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Let's say I have an impulse response $h[n]$.

I analyze the power spectrum of that impulse response similar to fourier transformed $h[n]$ corresponding to roughly $H[f]$.

Now I compare $H[f]$ with some target $H_{0}[f]$ by subtracting $H_{0}[f]-H[f]$.

I create a compensation filter based on this via inverse fourier transform: $\mathrm{ifft}(H_{0}[f]-H[f])$.

But this is inadequate because time-domain aliasing is observed: Why?

What I want to understand is, just as sampling in the time-domain cause aliasing in the frequency domain, is this operation of creating a filter via ifft akin to sampling in the frequency domain and likewise causing aliasing in the time domain?

Or is this because the $H[f]$ was not sufficiently padded and the result is a circular convolution that causes ringing (but is this time-domain aliasing?)

Is this a direct result of the duality of the DFT? In that, just as a sinusoid of a given frequency will show up as a frequency-axis shifted impulse in the frequency domain, an envelope of some frequency will show up as a time-axis shifted impulse in the time domain?

Confusedly yours, @panthyon

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    $\begingroup$ Sampling in frequency is multiplication by a train of pulses, so it should be equivalent to convolution in time by a (related) train of pulses. Is that along the lines of what you're thinking? $\endgroup$ – MBaz Nov 8 '15 at 1:01
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    $\begingroup$ Also, see this recent question: dsp.stackexchange.com/questions/26928/… $\endgroup$ – MBaz Nov 8 '15 at 1:01
  • $\begingroup$ @MBaz that related question does help, thanks for the link. that is what i'm thinking, that time-domain aliasing for a frequency-domain sampling scenario is a natural result of the duality property of the DFT. $\endgroup$ – panthyon Nov 8 '15 at 2:35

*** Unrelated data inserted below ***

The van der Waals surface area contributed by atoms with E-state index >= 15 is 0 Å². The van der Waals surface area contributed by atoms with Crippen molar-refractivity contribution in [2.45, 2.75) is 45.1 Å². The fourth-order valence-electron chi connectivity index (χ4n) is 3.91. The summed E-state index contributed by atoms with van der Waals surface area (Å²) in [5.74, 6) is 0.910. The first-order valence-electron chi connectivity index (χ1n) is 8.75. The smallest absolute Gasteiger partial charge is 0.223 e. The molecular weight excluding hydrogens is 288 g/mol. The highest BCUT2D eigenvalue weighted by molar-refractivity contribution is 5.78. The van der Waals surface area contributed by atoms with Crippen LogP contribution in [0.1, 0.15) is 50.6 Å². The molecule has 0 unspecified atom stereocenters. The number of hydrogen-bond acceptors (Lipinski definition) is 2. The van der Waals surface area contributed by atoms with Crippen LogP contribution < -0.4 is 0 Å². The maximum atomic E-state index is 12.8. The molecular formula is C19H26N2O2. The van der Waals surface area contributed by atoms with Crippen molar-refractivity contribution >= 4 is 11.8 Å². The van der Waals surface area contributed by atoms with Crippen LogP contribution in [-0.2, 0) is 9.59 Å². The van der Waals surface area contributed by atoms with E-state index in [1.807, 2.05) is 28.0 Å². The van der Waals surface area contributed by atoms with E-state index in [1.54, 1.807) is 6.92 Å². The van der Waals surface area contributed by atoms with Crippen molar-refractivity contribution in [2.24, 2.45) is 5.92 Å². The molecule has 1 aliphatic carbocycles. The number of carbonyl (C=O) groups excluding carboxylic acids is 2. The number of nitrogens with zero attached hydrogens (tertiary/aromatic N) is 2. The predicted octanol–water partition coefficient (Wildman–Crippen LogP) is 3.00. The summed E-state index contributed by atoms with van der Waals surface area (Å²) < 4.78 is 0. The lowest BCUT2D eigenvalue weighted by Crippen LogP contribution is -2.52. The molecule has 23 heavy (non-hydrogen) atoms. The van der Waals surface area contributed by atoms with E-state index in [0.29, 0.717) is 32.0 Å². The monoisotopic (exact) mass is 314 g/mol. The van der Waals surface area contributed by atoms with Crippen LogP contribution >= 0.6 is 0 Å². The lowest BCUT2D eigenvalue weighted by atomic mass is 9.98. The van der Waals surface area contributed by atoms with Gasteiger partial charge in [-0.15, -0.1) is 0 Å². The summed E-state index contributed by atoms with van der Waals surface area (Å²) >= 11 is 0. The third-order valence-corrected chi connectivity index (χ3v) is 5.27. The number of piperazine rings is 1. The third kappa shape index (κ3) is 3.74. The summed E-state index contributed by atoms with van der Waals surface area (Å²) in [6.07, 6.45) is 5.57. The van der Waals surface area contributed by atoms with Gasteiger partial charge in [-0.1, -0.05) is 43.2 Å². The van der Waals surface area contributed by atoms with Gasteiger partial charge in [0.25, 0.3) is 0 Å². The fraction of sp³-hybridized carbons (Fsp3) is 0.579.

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    $\begingroup$ Sampling in the frequency domain definitely causes aliasing in the time domain. A discrete spectrum corresponds to a periodic (aliased) time-domain signal; a discrete spectrum corresponds to a Fourier series expansion of a periodic signal. $\endgroup$ – Matt L. Nov 8 '15 at 10:04
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The answer is: yes, sampling in the frequency domain causes aliasing in the time domain, exactly like the dual case: sampling in the time domain causes aliasing in the frequency domain.

There are many ways to see this. One standard way is to sample the discrete-time Fourier transform (DTFT) of a discrete-time signal by multiplying it with a Dirac comb and see what this does to the time domain signal. Here, however, I would like to show it in another way, namely by taking samples of the DTFT and asking which periodic signal has these samples as its discrete Fourier transform (DFT).

Let $Y(e^{j\omega})$ be the DTFT of the sequence $y[n]$ (note that $y[n]$ is not necessarily of finite length):

$$Y(e^{j\omega})=\sum_{n=-\infty}^{\infty}y[n]e^{-jn\omega}\tag{1}$$

Now we take samples of $Y(e^{j\omega})$ at $\omega_k=2\pi k/N$, $k=0,1,\ldots,N-1$, and derive the time domain sequence with a DFT equal to these samples:

$$\begin{align}Y_k\doteq Y(e^{j2\pi k/N})&=\sum_{n=-\infty}^{\infty}y[n]e^{-j2\pi nk/N}\\&=\sum_{l=-\infty}^{\infty}\sum_{n=0}^{N-1}y[n+lN]e^{-j2\pi nk/N}\\&= \sum_{n=0}^{N-1}\sum_{l=-\infty}^{\infty}y[n+lN]e^{-j2\pi nk/N}\\&=\sum_{n=0}^{N-1}\tilde{y}[n]e^{-j2\pi nk/N}\tag{2}\end{align}$$

where $\tilde{y}[n]$ is an aliased version of the original sequence $y[n]$:

$$\tilde{y}[n]=\sum_{l=-\infty}^{\infty}y[n+lN]\tag{3}$$

Note that the right-hand side of $(2)$ is the DFT of $\tilde{y}[n]$. Eq. $(2)$ shows that the samples $Y_k$ of the DTFT $Y(e^{j\omega})$ are the DFT coefficients of $\tilde{y}[n]$, which is an aliased version of $y[n]$. Consequently, sampling in the frequency domain causes time-domain aliasing, which is obviously the dual of the well-known aliasing in the frequency domain caused by sampling in the time domain.

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There is also a duality between resampling band-limited signals in the time-domain and resampling zero-padded (time-limited) signals in the frequency domain. Sufficient band-limiting or zero-padding for the given resampling rate prevents aliasing. This is because the circular convolution will just add a lot of zero values around the circle, which can leave the circular result identical to the linear convolution result. e.g. the portion of the spectrum or time domain data that would have been aliased will be zero.

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